Just before leaving for vacation, I found my wife rummaging through the bathroom of our camping trailer.
“Help me find something” she said.
“What are you looking for?” I asked.
“You will know when you don’t find it.”
“That doesn’t make sense,” I told her.
“Just keep looking.”
So I looked and looked and finally had to ask, “What am I looking for?”
“I guess it is not here,” she said. “Go back into the house and look on the vanity in your bathroom then tell me what is there that is not in the camper.”
“Oh….I get it.” I said, “you are talking about my razor. I decided not to bring it.”
“We are camping and I don’t shave while I’m camping.”
She sighed that deep sigh of hers.
“Let me explain something,” she said, “camping is what you do when you leave everything behind. RVing is what you do when you tow everything behind. We are RVing and everything includes your razor. It also include shorts and shirts that you can wear in public.”
Which is what bothers me about RVing.
Real camping is the only chance most married guys have to be total slobs. The entire point of it is to sprout two weeks of stubble and return home smelling like dead fish, mosquito spray and stale whiskey.
What is the point of camping if you do in a different place the same things you do at home? To me that is no different than staying in a hotel – only in an RV, you provide the room.
But there is something more going on here – and it is all about the beard.
I’ll admit it, I am an old hippie and like so many of my generation, I once let my freak-flag fly… That is – until I got a real job.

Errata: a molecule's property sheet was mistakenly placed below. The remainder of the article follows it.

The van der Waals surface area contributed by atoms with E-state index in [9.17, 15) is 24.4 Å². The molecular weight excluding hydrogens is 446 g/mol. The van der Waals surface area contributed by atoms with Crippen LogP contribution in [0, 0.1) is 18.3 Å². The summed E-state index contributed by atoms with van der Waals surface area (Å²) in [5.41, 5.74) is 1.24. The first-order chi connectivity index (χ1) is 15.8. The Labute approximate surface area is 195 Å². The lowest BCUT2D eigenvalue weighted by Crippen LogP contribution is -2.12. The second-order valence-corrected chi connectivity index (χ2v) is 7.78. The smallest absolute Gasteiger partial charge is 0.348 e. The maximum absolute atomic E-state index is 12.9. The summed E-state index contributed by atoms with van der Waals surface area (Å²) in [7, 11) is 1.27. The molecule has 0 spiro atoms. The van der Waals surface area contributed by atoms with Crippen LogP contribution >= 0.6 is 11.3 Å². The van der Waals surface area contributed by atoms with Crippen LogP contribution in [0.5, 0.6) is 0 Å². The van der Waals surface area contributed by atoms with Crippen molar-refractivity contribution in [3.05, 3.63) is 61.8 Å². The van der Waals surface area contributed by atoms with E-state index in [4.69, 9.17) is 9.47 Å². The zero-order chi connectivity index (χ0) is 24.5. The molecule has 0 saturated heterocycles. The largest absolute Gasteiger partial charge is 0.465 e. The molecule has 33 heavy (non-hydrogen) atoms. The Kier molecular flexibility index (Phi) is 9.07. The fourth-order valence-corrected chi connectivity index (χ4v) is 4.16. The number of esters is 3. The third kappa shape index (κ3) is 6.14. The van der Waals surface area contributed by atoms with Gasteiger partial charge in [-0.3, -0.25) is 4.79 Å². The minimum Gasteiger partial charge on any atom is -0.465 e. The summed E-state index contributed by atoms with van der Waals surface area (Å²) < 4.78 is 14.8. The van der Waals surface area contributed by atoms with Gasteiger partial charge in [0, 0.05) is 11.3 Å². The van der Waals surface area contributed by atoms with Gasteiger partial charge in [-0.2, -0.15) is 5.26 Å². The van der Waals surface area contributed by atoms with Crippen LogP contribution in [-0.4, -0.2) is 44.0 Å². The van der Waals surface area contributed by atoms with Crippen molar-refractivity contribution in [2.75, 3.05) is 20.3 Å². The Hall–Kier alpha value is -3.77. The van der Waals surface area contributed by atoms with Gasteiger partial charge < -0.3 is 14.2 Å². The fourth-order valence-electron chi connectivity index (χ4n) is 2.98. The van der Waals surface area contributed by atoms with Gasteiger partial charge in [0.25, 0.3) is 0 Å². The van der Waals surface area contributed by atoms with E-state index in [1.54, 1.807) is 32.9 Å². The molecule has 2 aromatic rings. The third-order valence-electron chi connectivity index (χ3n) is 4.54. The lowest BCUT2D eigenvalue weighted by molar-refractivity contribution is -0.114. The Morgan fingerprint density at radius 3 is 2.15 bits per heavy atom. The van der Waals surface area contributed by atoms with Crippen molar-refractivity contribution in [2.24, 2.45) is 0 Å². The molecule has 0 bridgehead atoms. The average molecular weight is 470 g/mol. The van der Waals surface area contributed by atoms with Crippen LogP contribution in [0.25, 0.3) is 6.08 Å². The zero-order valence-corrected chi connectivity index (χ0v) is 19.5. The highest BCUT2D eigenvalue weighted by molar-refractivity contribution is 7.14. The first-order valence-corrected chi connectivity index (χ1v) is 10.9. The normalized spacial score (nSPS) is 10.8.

My first substantial employment was in a steel foundry. They hired me despite how I looked– but at the end of my first day, the safety director summoned me to his office.
“Take a look at these,” he said, sliding a wad of photos across his desk. “It’s what happens when a beard gets caught in machinery.”
I couldn’t shave fast enough.
After college, I worked for a company that required me to shave and wear a tie. Near the end of my first week, I found myself working with three guys who wore beards, sandals, cut-off’s and tie-dye t-shirts.
“What gives?” I asked my boss.
“Those guys are so good at what they do,” he said, “that management lets them wear anything they want.”
So I grew out my beard. After two days, my boss asked, “What gives?”
I explained that I was also good at what I did.
“Not that good,” he said.
So I shaved.
Years later I went to work for the police. As a unionized civilian, the cops couldn’t say much about my beard until one day, my lieutenant called me in, “Greg,” she said, “you might consider shaving,”
“Why?” I asked.
“Because you look like a narc,” she said, “and in certain quarters that might be misinterpreted – harshly.”
So I bought a razor and shaved that afternoon.
Now after decades of dress codes, I am finally retired. At long last, there are no bosses, no employee’s handbook, no union contract and no one to say whether I can or cannot grow a beard.